View down the Potomack, from the Junction of the Cohongoronta and the Shenandoah in Virginia
William Strickland, Joseph Halfpenny
William Strickland, an English naturalist and agriculturalist, toured the eastern United States in 1794–95, sketching scenic landmarks and keeping a journal along the way. Based on an on-the-spot pencil drawing, this watercolor depicts the confluence of the Shenandoah and Upper Potomac (also called the Cohongoronta) rivers at Harper’s Ferry, now in West Virginia. When Strickland published his impressions of America after his return, his landscape images helped to familiarize English-speaking audiences with American scenery and to foster tourism in the young nation.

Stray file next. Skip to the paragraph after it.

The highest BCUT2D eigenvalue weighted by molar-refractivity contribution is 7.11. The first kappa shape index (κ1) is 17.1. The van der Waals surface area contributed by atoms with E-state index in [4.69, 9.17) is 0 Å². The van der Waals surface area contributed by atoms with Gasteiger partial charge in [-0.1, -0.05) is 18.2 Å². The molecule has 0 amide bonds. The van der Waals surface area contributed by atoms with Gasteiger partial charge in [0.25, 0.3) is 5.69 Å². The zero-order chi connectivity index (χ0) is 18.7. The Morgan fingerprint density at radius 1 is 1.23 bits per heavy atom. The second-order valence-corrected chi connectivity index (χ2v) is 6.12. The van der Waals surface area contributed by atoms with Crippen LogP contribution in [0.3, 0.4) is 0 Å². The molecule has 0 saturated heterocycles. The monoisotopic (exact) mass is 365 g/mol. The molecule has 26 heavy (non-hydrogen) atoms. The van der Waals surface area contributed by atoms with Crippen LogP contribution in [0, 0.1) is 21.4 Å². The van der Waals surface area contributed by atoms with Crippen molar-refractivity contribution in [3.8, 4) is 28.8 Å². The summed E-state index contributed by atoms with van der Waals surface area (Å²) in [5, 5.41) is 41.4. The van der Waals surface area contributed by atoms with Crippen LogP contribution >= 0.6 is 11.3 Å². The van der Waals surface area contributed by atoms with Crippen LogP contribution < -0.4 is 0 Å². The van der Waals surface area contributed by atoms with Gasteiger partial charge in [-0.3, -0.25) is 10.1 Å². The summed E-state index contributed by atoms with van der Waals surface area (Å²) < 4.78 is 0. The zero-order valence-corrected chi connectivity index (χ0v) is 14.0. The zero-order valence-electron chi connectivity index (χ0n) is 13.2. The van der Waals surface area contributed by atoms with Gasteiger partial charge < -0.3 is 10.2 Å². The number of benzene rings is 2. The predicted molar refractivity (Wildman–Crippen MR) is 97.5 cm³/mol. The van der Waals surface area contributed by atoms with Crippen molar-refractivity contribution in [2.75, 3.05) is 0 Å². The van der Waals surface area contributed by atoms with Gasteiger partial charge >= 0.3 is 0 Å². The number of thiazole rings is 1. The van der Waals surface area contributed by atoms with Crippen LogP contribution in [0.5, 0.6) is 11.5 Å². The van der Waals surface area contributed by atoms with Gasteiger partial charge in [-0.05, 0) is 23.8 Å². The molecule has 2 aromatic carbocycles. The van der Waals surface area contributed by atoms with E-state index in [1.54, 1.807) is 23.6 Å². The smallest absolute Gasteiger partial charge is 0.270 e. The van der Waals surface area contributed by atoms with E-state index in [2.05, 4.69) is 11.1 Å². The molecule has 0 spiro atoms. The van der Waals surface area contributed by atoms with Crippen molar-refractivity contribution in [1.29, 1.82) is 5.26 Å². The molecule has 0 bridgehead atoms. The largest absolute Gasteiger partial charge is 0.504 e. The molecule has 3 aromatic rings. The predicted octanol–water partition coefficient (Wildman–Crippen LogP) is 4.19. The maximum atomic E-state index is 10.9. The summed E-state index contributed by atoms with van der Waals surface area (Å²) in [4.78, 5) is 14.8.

Watercolor over graphite on cream, moderately thick, slightly to moderately textured laid paper mounted to paperboard
Overall: 20 11/16 x 27 1/2 in. (52.5 x 69.9 cm)
Image paper: 18 1/8 x 25 in. (46 x 63.5 cm)
Frame: 30 1/2 x 37 1/8 x 2 in. (77.5 x 94.3 x 5.1 cm)
Signed lower left: "Sketched June 1795 by William Strickland Esqur"; and signed lower right: "finished by Joseph Halfpenny 1796"
Inscribed in black ink along bottom: "View down the Potomack, from the junction of the Cohongoronta and the Shenandoah in Virginia"
Dick S. Ramsay Fund
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